Knowledge of and adherence to fruit and vegetable recommendations and intakes: Results of the 2003 health information national trends survey

Olivia M. Thompson, Amy L. Yaroch, Richard P. Moser, Lila J. Finney Rutten, Jennifer M. Petrelli, Stephanie A. Smith-Warner, Louise C. Masse, Linda Nebeling

Research output: Contribution to journalArticlepeer-review

14 Scopus citations

Abstract

Attention to cancer-relevant communication (e.g., fruit/vegetable intake recommendations) through various media has been shown to be a pivotal step in reduction of the cancer burden, thus underscoring the importance of examining associations between exposure to health media and knowledge of and adherence to fruit/vegetable intake recommendations. The purpose of the present study was to assess factors associated with fruit/vegetable intake knowledge and behavior. The authors analyzed data collected from the 2003 Health Information National Trends Survey to evaluate the effect of fruit/vegetable intake knowledge on behavior, and the relationship of this effect with biobehavioral, sociodemographic, and communication characteristics. Participants who were knowledgeable of fruit/vegetable intake recommendations and consumed at least 5 fruit/vegetable servings per day were classified as informed compliers. Associations were observed for being an informed complier and paying a lot of attention to health media on the radio, in the newspaper, and in magazines and a little or some attention to health media in magazines or on the Internet. The recent explosion of available cancer-related information through various media underscores the importance of examining associations between exposure to health media and knowledge of and adherence to fruit/vegetable intake recommendations.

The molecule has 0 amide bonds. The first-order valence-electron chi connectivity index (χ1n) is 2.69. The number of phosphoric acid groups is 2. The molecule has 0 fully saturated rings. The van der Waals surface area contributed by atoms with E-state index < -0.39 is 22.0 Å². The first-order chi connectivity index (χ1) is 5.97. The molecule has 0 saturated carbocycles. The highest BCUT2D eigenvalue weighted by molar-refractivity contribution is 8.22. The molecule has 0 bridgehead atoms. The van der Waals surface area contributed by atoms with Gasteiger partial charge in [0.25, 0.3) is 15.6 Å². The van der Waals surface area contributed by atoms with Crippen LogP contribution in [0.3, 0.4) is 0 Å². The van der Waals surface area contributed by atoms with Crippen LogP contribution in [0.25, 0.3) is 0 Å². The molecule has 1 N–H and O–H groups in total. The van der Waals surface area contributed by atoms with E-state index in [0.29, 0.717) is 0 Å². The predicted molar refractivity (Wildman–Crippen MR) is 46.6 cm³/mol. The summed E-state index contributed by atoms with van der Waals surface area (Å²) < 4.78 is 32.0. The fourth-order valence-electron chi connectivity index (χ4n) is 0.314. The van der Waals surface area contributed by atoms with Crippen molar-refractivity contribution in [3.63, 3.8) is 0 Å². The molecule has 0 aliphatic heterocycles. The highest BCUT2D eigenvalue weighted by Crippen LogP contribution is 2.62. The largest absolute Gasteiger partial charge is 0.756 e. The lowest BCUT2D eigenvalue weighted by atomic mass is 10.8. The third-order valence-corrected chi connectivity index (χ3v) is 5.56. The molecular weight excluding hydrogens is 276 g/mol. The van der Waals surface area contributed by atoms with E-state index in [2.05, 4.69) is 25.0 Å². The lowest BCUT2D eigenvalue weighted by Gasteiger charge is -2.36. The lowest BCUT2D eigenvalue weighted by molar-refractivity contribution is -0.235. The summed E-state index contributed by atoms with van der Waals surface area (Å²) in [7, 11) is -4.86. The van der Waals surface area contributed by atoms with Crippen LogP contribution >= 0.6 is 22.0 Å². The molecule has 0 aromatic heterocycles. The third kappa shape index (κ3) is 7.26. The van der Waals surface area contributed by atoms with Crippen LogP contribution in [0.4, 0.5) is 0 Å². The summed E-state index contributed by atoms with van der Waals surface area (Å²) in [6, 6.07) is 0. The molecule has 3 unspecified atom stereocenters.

Original languageEnglish (US)
Pages (from-to)328-340
Number of pages13
JournalJournal of health communication
Volume16
Issue number3
DOIs
StatePublished - Mar 1 2011

ASJC Scopus subject areas

  • Health(social science)
  • Communication
  • Public Health, Environmental and Occupational Health
  • Library and Information Sciences

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